The recovery community has come a long way at Penn State thanks to the efforts of the CRC, but there’s still a long way to go. The National Institute on Alcohol Abuse and Alcoholism estimates that 6.2% of the US population over the age of 18 is affected by Alcohol Use Disorder and that 8.4% of men and 4.2% of women over age 18 are affected by AUD. This doesn’t even factor in the number of people who are affected by other addiction and mental health disorders including drug use, eating disorders, and sex and love addictions. Given those kinds of numbers, there is no doubt in my mind that the number of students and alumni in recovery is well into the thousands if not tens of thousands.
As for the fears that I had about going back to State College, the were largely unfounded. I spent time hanging out with my fraternity brothers on Friday night and Saturday during the day. We tailgated, told stories, laughed, and had a good time. Most of my fraternity brothers don’t really drink that hard anymore. Everyone of them has had my back since I got sober. They were as happy to have me there, sober and alive, as I was to be there.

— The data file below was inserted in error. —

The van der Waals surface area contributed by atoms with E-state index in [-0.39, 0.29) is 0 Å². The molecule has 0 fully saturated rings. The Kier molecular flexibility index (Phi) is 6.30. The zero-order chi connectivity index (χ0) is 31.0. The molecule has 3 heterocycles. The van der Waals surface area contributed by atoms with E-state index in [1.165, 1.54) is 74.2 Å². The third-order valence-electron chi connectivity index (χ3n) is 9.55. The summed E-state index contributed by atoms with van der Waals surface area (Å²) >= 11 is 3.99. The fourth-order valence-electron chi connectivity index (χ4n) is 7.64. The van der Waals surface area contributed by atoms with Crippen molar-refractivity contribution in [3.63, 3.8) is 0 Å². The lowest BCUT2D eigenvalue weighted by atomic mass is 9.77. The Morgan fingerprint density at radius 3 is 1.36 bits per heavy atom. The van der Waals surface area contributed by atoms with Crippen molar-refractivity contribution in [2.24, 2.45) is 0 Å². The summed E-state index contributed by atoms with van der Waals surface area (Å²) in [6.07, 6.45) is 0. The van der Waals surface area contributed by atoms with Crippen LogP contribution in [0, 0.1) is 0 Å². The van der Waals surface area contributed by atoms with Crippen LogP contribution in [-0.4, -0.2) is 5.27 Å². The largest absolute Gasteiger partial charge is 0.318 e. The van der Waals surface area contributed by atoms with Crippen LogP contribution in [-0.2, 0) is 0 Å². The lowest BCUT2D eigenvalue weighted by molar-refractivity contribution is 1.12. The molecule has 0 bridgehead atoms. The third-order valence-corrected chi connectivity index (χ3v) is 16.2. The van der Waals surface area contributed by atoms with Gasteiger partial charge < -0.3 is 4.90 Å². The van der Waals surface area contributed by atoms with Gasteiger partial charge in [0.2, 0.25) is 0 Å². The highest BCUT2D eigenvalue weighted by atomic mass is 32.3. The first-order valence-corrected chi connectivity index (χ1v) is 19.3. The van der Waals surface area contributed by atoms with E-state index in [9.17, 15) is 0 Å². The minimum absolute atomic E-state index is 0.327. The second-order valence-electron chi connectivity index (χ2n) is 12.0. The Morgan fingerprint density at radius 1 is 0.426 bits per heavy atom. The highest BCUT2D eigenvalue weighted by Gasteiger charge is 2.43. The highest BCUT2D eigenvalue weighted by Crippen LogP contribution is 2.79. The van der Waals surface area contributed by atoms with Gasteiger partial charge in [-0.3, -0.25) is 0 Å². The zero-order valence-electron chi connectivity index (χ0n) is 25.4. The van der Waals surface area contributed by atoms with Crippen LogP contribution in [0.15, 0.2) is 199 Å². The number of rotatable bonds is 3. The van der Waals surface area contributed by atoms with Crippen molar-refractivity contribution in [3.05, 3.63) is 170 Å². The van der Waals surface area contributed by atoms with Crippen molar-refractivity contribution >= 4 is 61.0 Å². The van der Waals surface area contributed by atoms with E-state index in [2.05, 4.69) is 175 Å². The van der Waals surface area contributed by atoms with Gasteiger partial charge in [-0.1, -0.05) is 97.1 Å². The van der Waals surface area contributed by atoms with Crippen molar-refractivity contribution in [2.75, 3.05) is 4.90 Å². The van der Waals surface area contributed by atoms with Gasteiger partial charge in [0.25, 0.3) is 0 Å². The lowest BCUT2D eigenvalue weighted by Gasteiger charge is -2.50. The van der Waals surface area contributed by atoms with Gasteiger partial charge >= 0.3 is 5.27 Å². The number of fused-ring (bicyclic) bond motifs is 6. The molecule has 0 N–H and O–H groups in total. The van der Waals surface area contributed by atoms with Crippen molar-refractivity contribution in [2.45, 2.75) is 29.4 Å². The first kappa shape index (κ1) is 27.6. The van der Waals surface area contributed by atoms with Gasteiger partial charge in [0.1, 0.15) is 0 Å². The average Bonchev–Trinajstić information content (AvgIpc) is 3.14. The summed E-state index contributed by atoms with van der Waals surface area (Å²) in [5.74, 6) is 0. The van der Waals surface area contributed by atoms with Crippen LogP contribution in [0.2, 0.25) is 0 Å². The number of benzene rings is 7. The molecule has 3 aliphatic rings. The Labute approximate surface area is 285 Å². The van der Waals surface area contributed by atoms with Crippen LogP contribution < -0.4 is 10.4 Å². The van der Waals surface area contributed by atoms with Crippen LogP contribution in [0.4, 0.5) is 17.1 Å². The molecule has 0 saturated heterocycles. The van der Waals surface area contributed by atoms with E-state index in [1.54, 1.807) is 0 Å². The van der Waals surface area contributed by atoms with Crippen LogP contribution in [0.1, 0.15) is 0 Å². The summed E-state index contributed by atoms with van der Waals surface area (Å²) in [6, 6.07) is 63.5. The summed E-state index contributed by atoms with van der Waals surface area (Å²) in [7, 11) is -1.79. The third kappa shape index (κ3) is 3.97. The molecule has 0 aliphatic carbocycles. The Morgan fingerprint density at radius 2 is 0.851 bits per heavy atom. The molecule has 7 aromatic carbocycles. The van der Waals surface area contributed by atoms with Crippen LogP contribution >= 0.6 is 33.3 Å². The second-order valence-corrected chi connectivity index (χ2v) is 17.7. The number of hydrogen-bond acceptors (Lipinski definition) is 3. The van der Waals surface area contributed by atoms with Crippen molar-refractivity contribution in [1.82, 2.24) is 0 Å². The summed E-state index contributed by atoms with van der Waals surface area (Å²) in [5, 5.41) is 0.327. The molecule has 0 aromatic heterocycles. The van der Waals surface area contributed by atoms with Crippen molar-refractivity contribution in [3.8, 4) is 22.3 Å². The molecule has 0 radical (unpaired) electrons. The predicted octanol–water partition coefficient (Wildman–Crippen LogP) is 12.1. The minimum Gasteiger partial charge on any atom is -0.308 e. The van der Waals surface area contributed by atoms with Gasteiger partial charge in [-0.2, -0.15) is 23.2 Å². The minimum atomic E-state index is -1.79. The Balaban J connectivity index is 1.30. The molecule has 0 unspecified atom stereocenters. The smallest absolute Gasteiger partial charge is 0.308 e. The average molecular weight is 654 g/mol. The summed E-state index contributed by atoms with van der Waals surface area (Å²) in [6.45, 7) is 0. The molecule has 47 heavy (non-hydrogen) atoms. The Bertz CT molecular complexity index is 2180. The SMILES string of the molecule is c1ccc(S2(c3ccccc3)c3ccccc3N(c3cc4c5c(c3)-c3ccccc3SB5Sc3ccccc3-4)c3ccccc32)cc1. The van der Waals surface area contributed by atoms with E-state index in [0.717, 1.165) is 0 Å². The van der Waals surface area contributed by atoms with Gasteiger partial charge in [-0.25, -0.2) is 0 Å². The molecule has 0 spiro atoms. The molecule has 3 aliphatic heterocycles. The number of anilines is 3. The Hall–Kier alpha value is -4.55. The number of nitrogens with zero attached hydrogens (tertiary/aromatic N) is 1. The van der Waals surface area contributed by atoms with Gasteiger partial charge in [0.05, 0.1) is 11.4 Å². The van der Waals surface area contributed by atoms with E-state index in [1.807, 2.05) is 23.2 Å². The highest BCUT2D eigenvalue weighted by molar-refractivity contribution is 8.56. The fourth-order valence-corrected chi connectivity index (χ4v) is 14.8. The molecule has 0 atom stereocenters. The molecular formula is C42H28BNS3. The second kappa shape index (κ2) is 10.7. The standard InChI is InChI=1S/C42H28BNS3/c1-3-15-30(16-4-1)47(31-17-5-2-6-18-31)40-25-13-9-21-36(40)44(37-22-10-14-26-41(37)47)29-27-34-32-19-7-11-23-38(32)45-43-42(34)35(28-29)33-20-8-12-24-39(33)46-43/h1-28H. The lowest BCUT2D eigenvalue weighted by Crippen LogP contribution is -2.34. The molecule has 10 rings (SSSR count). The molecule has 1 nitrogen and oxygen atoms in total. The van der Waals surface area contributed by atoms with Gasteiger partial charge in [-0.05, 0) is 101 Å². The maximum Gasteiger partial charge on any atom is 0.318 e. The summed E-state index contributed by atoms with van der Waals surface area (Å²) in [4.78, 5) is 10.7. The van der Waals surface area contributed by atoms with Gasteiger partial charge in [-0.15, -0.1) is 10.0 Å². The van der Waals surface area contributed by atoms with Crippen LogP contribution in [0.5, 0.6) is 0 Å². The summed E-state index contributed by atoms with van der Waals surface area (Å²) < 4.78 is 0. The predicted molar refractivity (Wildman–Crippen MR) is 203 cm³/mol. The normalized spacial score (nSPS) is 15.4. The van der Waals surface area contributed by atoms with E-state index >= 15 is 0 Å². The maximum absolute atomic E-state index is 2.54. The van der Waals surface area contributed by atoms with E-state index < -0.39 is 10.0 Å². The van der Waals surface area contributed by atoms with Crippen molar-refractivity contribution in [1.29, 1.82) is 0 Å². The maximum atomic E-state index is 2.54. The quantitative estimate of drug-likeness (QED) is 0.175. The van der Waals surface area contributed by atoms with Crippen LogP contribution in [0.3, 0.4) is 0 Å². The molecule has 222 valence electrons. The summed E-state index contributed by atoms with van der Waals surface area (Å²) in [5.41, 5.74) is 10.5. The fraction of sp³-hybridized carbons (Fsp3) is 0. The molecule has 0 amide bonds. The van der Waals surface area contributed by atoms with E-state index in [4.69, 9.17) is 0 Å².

Saturday night, as I walked on campus I couldn’t help but feel a deep sense of gratitude. Gratitude for friendships. Gratitude for my time at Penn State. Gratitude for the life that I live now. It had been at least 20 years since I walked across campus on a Saturday night. The crisp spring air felt good in my lungs. I took note of things that had changed — the old iron fire escape and second floor entrance on the south side of McAllister Building where I used to smoke before English 444 is gone. I also took note of what was the same — Old Main still faithfully chimes out the hours of the day. Campus was quiet on Saturday night, but as I approached College avenue, things grew louder, and it was apparent that famous State College party scene was in full swing.
As I thought about how many people out there might be where I was only two and a half years ago, I said a short prayer for those still sick and suffering and I crossed the street from the serene campus to the bustling downtown.